EAST LANSING, Mich. — For artist Helina Metaferia, perhaps the most important part of her solo exhibition By Way of Revolution, at Michigan State University’s (SCENE) Metrospace, is a circle of folding chairs that stands in the middle of the space, visible to passers-by on the downtown sidewalk.
“The space is meant to be activated,” she said during a walkthrough of the gallery with Hyperallergic. “It’s a living exhibition that changes depending on who is in the space. So much about this show is about dialogue and the power of conversation.”
In some cases, the dialogue is literal, to be undertaken informally by people who enter the gallery space and feel entitled or invited to take a seat — which in and of itself is a kind of social survey, according to Metaferia — but the artist also took pains to schedule a host of events that invite groups to hold activities and conversations in the space, including the monthly meeting of the Black Student Union; a healing retreat by the NY-based group Harriet’s Apothecary; a performance workshop led by Metaferia; and a day of celebrating Black love, joy, and political power organized by Black Lives Matter Michigan. Metaferia’s objective is clear: to highlight this space as available to women of color (especially Black women) in East Lansing and to make the conversations they are having more visible to anyone who happens by.
But there are other kinds of conversations, as well. Near the gathering circle, Metaferia installed a “comment card” station, asking gallery visitors to answer a two-question survey about their definition of the word “revolution,” and what their everyday revolution looks like. She then selects among the responses and converts the pithiest into protest signs, an installation collectively titled The Woke (2019) that will continue to accumulate along the adjacent wall throughout the exhibition run. The rest of the gallery space is devoted to Metaferia’s film and collage works.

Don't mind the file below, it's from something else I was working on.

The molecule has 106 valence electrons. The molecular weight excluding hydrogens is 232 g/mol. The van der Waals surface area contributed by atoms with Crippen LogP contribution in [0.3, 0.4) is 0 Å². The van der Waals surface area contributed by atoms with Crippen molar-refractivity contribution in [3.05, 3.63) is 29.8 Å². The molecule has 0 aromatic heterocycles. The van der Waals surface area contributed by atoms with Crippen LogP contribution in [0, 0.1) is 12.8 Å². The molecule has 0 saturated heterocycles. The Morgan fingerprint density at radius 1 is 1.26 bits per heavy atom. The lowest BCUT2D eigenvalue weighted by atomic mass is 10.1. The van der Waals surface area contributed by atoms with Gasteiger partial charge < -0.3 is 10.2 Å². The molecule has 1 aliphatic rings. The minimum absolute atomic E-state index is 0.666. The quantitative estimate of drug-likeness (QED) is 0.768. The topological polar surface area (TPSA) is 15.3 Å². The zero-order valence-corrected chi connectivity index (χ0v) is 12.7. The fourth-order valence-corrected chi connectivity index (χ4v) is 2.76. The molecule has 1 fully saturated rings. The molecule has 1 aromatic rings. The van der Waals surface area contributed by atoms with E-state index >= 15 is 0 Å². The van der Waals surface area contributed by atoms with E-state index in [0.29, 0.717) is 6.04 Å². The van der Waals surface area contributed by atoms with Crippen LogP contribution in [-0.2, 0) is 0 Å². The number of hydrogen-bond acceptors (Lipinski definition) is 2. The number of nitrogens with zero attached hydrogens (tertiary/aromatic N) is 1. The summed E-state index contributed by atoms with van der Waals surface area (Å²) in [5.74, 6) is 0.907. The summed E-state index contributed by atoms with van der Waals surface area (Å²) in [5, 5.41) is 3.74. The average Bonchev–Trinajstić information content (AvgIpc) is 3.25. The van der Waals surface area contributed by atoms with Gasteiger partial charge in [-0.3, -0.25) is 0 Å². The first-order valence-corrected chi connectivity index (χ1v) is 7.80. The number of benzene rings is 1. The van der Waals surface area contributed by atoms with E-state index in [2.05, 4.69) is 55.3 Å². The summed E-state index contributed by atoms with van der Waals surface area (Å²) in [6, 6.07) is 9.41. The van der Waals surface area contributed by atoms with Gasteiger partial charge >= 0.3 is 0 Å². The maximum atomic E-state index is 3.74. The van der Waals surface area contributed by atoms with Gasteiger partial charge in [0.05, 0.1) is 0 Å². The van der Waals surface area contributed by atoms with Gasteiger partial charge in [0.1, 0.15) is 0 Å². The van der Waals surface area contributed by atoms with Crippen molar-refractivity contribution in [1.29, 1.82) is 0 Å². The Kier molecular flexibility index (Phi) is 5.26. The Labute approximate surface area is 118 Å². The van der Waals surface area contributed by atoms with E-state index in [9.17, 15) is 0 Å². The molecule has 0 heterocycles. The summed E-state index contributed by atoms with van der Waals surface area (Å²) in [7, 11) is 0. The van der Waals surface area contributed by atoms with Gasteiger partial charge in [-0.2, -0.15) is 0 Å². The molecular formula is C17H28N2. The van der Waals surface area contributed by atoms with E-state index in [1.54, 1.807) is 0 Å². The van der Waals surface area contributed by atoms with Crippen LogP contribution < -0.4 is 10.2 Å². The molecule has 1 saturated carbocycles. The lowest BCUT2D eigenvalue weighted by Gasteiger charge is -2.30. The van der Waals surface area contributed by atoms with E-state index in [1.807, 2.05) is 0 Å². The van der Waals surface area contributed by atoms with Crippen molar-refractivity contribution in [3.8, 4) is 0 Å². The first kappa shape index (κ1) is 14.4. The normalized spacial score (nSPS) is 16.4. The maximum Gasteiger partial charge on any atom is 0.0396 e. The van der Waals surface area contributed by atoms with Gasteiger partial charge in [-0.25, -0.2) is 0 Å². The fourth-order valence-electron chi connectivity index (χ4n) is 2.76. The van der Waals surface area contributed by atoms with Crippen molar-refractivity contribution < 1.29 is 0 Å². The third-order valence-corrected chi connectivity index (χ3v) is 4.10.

“As a creative practitioner, critical race studies is the study of race and how it can be analyzed, and because I’m not a scholar in the traditional sense,” she explained. “I use creative object-making, I use social experience, I use performance as a vehicle to construct and deconstruct the notions of race — as it exists in the US, and also from a diasporic perspective.”
The Call (2019) is a single-channel video work taped by Metaferia in Baltimore last year and completed during her time at MSU, where she is serving a year as a visiting assistant professor and artist in residence of critical race studies. Over a full academic year at MSU, Metaferia is given time and support to complete her own work, as well as being charged with the creation of public engagement and programming to help broaden conversation between students, faculty, and the wider community around race, art, and activism. This meshes nicely with Metaferia’s ongoing practice, which combines performance, drawing, writing, collage, and video.
The Call features four female subjects in a kind of conversation, all of whom are the blood relations of Black civil rights activists: Melani Douglass and her daughter Ashera (descendants of Frederick Douglass), Ayanna Gregory (daughter of comedian and activist Dick Gregory), and Paula Whaley (sister of author James Baldwin). Over the course of the 17-minute film, the Douglasses, Gregory, and Whaley reminisce not so much about their name-brand family members as the host of women that provided a support system in myriad unsung ways. There is an acknowledgment of the great men that fought to make progress on behalf of the Black community, but moreso an acknowledgment that a great deal of the emotional and practical labor of activism and social progress is made by women, and goes unrecognized.